Friday, August 23, 2013

Zucchini Tart

Food as art. This is what I see when I look at this gorgeous tart. Colors, textures, pattern. I never in a million years thought I could manage this recipe, but I tell you in all honesty, it was simple. Using my hands to make those lovely circles was very satisfying. A true creation.

The recipe comes directly from the fantastic blog, InVegetables We Trust and you can find the original recipe here.  I made a few changes including making it larger than the original. I also used a Pillsbury Brand crust, which is made with lard, so unfortunately, I can’t include this in the VeganMoFo. Speaking of which, anyone out there want to join me in the Vegan Month of Food? You don’t have to be a blogger or even a vegan, just a lover of great food. See what it’s all about here.

Here’s what you need:
6 medium zucchini, both green and yellow
3 T olive oil
Black pepper
One pie crust
Sesame seeds or poppy seeds for garnish
Course sea salt for garnish

Here’s what you do:
Prebake the pie crust at 400 degrees for 10 minutes. Be sure to prick the crust so it doesn’t bubble up while baking. I used a 10 inch tart pan, but the original recipe calls for an 8 inch pie plate. Basically, the bigger the pan, the more zucchinis you will need.

Meanwhile, slice the zucchini lengthwise as thinly as possible – I used my mandolin, so there was a little bit was waste cuz there’s no way on earth I’m getting close to the killer blade on the mandolin. Drizzle the slices with olive oil and liberally season with pepper and basil.

Roll the veg up in circles, adding on to where you left off. Surprisingly, they all just kinda stuck together because of the oil. Keep going until you have enough to fill your prebaked pie shell. I actually recommend using a tape measure or ruler to measure the diameter of the crust.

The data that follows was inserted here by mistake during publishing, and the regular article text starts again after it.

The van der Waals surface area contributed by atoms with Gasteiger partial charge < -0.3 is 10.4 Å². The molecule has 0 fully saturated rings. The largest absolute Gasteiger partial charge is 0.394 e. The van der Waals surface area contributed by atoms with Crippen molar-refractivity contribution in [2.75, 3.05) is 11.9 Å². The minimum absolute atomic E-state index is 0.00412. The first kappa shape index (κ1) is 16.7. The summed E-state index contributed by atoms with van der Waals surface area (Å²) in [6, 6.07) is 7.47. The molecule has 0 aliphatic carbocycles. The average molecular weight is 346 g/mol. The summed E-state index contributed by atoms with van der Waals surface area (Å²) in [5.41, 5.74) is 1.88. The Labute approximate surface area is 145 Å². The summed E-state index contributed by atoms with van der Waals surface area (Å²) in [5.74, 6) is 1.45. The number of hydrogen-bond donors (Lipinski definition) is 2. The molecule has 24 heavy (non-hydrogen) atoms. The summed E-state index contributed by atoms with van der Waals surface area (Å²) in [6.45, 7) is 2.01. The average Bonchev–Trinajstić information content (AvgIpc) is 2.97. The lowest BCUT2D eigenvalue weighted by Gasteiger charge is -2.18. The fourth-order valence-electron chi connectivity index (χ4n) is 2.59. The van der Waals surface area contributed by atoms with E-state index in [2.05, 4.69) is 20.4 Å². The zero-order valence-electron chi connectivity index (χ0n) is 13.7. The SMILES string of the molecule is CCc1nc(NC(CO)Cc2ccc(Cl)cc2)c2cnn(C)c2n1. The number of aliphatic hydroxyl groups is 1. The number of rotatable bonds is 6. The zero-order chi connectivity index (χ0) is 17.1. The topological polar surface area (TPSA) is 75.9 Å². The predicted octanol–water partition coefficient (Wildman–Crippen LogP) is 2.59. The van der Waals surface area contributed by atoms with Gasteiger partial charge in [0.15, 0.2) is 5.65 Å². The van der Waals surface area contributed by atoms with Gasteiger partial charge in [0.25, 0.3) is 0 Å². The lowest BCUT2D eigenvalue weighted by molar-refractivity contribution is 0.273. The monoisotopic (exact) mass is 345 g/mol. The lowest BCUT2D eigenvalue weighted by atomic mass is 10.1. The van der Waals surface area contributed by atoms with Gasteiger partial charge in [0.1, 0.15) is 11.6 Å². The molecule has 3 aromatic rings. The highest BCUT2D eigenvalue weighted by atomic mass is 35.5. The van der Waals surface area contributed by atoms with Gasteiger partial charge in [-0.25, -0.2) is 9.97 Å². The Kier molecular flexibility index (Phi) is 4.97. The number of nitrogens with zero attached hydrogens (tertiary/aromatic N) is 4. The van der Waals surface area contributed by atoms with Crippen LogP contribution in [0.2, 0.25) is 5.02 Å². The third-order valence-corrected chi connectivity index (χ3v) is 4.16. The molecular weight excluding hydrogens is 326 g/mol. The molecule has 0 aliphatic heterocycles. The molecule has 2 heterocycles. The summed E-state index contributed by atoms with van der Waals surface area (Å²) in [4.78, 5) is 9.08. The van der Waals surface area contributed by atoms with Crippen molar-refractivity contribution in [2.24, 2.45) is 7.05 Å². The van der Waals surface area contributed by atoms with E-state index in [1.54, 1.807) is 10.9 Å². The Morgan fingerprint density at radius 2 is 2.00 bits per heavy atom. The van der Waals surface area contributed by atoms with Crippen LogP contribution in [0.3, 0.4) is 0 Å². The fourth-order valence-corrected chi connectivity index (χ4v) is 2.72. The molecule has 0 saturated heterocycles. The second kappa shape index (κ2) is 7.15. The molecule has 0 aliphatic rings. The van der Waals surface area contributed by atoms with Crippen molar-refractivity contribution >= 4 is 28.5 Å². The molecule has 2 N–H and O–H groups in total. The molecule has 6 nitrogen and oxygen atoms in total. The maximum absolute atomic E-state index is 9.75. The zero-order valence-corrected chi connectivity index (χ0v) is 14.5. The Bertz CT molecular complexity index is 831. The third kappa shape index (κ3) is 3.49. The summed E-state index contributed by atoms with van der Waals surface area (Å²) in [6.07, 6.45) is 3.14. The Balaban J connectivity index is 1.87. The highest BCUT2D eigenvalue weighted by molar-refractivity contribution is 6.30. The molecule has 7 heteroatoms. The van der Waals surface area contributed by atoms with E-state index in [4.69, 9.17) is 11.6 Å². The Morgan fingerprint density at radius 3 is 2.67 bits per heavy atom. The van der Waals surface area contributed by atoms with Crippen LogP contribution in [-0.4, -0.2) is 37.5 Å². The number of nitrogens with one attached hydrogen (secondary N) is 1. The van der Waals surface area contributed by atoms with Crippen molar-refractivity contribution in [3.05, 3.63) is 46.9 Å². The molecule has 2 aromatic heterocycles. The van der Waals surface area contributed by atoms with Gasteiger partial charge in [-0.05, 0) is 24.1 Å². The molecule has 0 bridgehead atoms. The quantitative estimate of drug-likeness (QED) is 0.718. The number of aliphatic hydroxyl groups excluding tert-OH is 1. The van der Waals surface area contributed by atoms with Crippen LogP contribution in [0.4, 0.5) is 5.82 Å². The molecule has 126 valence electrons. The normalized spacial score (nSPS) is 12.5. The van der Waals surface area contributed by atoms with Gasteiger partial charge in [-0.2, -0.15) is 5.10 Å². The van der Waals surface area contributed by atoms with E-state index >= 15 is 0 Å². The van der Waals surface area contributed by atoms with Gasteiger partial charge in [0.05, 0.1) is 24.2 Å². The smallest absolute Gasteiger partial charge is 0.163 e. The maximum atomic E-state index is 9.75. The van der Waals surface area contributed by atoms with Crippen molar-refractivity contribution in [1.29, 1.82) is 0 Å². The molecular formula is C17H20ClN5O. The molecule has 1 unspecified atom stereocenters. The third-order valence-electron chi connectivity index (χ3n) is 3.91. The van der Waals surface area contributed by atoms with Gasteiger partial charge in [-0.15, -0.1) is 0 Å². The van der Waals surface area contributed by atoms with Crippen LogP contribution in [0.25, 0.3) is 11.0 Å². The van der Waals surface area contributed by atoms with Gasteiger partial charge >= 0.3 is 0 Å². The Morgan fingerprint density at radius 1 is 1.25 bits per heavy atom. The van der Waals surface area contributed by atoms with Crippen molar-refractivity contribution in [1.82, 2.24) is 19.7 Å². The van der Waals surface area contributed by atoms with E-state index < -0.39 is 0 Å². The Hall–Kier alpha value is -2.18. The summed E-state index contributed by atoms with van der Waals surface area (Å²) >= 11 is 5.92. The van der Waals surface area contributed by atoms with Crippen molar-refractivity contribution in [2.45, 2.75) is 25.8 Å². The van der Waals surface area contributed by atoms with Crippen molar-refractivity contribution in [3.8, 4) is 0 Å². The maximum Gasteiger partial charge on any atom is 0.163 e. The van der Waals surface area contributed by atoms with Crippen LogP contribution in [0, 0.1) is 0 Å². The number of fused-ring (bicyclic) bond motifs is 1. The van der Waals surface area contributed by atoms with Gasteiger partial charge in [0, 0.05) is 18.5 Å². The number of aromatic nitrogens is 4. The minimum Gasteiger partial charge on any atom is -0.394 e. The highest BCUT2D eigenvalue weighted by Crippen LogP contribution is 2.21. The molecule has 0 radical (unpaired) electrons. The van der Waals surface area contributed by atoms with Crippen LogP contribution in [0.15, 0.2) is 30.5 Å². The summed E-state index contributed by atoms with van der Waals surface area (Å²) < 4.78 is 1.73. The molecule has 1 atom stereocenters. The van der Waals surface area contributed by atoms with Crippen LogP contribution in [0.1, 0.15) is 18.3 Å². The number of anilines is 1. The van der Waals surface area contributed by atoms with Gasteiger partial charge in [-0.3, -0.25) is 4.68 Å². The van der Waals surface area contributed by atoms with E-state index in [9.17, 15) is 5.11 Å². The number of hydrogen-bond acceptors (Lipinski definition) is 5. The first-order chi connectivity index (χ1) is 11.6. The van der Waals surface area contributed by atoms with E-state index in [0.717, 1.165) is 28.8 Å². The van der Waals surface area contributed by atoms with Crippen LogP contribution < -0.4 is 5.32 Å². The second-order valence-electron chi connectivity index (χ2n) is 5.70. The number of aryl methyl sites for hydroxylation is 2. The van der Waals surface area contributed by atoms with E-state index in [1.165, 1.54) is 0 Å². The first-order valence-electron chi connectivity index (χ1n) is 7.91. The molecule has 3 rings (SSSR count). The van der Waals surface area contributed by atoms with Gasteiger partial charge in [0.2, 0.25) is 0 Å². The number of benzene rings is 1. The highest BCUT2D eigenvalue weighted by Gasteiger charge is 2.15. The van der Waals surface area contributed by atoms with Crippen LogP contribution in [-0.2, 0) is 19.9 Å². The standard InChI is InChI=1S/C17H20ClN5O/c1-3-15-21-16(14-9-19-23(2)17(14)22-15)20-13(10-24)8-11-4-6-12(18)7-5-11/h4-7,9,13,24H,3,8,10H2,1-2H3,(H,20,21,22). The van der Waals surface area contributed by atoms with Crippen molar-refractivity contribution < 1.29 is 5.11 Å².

Carefully place the circle of veggies in the crust and use a fork to arrange them in a pleasing way. I had to flatten the layers of zucchini a bit in order to actually fill my crust.

Bake for about 30 minutes, checking every 10 minutes. Sprinkle with sesame seeds and course sea salt.

Important!! Cool a bit before cutting. Use a serrated knife. Gently hold the tart with your hand while cutting. 

Wednesday, August 21, 2013

The Empty Nest

I am an empty-nester and I’m not sure what that means.

                No more wet towels on the bathroom floor?
                                Fewer trips to the grocery store?
                                                Yet another change in the way we eat?
                Certainly fewer cars in the driveway.

Different types of TV?
                                Board games after dinner?
                                                More time playing piano?
                Certainly more afternoon walks.      Certainly more time creating care packages.

                Will that pile in the basement go away?
                                And what about late night bonfires?      
                                                Who will ask me to do stuff?
                                                                “Mom, can you_____?”
                Certainly fewer laughs and funny stories.

I am taking it in stride: looking to my future.
I am relying on myself.
I am remembering long years of laughter and tears and worry.

I feel satisfied and melancholic.

Wednesday, August 14, 2013

Black Bean, Quinoa and Sweet Potato Croquettes with Pumpkin Seed Chipotle Cream

(from Let Them Eat Vegan by Dreena Burton, pg 146)

Anyone out there interested in participating in the Vegan Month of Food 2013?  (VeganMoFo) The fun starts in September. You can see my VeganMoFo2012 posts by clicking here.